|Veröffentlichungsdatum||5. Mai 2015|
|Eingetragen||9. Aug. 2011|
|Prioritätsdatum||9. Aug. 2011|
|Auch veröffentlicht unter||CN103827852A, CN103827852B, CN106250552A, EP2742437A2, EP2742437A4, US20130041877, US20150234915, WO2013022658A2, WO2013022658A3|
|Veröffentlichungsnummer||13205809, 205809, US 9026519 B2, US 9026519B2, US-B2-9026519, US9026519 B2, US9026519B2|
|Erfinder||Sasi Kumar Parthasarathy, Junaid Ahmed, Yatharth Saraf, Walter Sun|
|Ursprünglich Bevollmächtigter||Microsoft Technology Licensing, Llc|
|Zitat exportieren||BiBTeX, EndNote, RefMan|
|Patentzitate (26), Nichtpatentzitate (11), Klassifizierungen (8), Juristische Ereignisse (2)|
|Externe Links: USPTO, USPTO-Zuordnung, Espacenet|
Data may be stored in an electronic form for use with computerized techniques. A large amount of computerized data used in connection with a variety of different applications presents a challenge for how to locate and organize relevant information. Clustering refers to the process of classifying a set of data objects, such as documents included in the computerized data, into groups so that each group includes similar objects and objects belonging to other groups are dissimilar.
Clustering provides a means of grouping fresh documents together when there is a large volume of information or news concerning a specific topic. A summary or abstract of the cluster is displayed, along with links to documents within the cluster and other pertinent information, in a search engine results page (SERP). A fresh document is a document concerning a recent topic or subject of interest. After a short period of time, a document is no longer considered a fresh document. Documents are clustered when they are fresh, and they are provided with identification numbers. This information remains with the document to help discern this cluster from a new cluster on a similar topic.
Techniques for clustering objects include, but are not limited to a hierarchical clustering approach or a partitional approach. Hierarchical algorithms proceed successively by either merging smaller clusters into larger ones, or by splitting larger clusters into smaller clusters. In contrast, partitional algorithms determine all clusters at once by decomposing the data set into a set of disjoint clusters. Hierarchical clustering algorithms can be further described as either a divisive method (i.e., top-down) or an agglomerative method (i.e., bottom-up). A divisive algorithm begins with the entire set and recursively partitions that data set into two (or more) pieces, forming a tree. An agglomerative algorithm starts with each object in its own cluster and iteratively merges clusters.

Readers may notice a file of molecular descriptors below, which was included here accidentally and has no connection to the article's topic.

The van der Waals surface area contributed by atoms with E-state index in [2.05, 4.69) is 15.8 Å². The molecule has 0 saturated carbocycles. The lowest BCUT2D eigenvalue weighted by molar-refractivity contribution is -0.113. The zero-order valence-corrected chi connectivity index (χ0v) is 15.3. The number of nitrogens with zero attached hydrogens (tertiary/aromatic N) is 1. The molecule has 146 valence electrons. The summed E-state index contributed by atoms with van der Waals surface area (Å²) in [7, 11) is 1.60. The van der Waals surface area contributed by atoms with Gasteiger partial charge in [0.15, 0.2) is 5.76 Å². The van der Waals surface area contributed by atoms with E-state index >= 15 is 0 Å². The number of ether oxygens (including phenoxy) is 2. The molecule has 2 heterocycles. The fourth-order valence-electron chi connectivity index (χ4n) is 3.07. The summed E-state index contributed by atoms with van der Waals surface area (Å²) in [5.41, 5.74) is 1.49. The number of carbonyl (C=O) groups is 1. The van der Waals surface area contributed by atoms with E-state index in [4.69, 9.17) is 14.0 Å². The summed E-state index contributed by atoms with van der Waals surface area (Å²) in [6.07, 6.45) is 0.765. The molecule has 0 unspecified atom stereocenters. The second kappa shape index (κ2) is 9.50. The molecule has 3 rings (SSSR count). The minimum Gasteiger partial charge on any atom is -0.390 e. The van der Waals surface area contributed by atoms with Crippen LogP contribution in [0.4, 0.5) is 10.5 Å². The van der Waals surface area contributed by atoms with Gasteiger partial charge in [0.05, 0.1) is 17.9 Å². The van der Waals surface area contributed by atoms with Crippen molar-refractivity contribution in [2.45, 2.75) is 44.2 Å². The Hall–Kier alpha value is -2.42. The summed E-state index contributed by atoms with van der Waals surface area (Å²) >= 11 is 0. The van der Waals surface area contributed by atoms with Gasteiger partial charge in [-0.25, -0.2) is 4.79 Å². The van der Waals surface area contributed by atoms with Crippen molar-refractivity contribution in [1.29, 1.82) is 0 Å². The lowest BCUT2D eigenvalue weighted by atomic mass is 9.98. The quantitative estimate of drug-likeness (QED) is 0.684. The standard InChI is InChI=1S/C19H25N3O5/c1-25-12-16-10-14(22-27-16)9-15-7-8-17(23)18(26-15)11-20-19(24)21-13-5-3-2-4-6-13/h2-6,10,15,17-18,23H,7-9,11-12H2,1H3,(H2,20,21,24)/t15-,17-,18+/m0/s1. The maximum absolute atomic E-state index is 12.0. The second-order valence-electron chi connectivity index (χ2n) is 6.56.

Embodiments of the invention are defined by the claims below. A high-level overview of various embodiments is provided to introduce a summary of the systems, methods, and media that are further described in the detailed description section below. This summary is neither intended to identify key features or essential features of the claimed subject matter, nor is it intended to be used as an aid in isolation to determine the scope of the claimed subject matter.
Systems, methods, and computer-readable storage media are described for delivering clustered search results for recent and non-recent events. The identification numbers of the respective clusters are maintained beyond the “fresh” life span of the clustered documents, through the life of the respective documents or for any other designated time period. These long-term clusters are further divided into one or more clusters according to publication date. As a result, non-fresh documents continue to be clustered, but are also divided by publication date to separate similar events according to different timelines.